Early Intervention for Suspected Childhood Apraxia of Speech (CAS)

Do your late talker's language comprehension skills continue to grow but expressive speech progress continues to be very slow?

Early intervention for suspected childhood apraxia of speech can be extremely beneficial for children but only when the correct treatment approach is used!

 

See below for the researched backed early indicators of childhood apraxia of speech.

Early Indicators of Childhood Apraxia of Speech

Speech Signs

  • Limited babbling or variation within babbling

  • Limited speech sound diversity

  • Inconsistent errors

  • Increased errors or difficulty with more complex syllables/words

  • Omissions of sounds

  • Vowel errors

  • Limited intonation

  • Loss of previously produced words

  • More difficulty with imitation than spontaneous productions

  • Preference for specific speech sounds or syllable shapes

Research

Davis, B., & Velleman, S.L. (2000) Differential diagnosis and treatment of developmental apraxia of speech in infants and toddlers. Infant-Toddler Intervention: The Transdisciplinary Journal, 10. 177-192.

 

Overby, M.S., Caspari, S.S., & Schreiber, J. (2019). Volubility, consonant emergence, and syllabic structure in infants and toddlers later diagnosed with childhood apraxia of speech, speech sound disorder, and typical development: A retrospective video analysis. Journal of Speech, Language, and Hearing Research. Doi:10.1044/2019_JSLHR-S-18-0046.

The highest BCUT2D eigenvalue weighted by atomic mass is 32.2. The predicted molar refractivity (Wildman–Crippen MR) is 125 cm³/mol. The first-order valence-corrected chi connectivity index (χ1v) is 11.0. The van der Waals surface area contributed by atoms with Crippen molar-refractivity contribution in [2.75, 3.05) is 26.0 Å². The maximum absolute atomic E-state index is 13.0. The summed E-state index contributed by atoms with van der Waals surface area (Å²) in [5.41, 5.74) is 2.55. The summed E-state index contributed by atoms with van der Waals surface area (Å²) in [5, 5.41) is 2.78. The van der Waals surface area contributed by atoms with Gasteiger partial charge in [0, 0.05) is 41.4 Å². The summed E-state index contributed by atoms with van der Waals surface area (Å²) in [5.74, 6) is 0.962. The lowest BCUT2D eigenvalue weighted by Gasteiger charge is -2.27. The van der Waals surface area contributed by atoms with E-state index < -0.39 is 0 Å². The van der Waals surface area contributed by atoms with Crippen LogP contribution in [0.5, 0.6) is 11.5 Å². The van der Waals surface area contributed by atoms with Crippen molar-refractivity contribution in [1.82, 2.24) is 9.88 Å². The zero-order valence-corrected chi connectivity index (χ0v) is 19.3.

Non-Speech Signs

  • Difficulty imitating non speech oral movements (oral apraxia)

  • Difficulty with volitional movements “smiling” “kissing” “puckering”

  • Delays with fine/gross motor skills

  • Feeding difficulties that include choking and/or poor manipulation of food

  • General awkwardness or clumsiness

What does therapy look like for suspected CAS?

If you suspect your child may have childhood apraxia of speech, consulting with an SLP who is trained in differential diagnosis of speech sound disorders from language disorders is important. When a child is suspected to have CAS, treatment must focus on motor speech practice. Typical language modeling and other language based approaches will not help your child improve their motor speech skill. Their receptive language skills will continue to grow but expressive speech will improve at a very slow rate or may remain stagnant. If you are concerned your child may have CAS, we are here to help!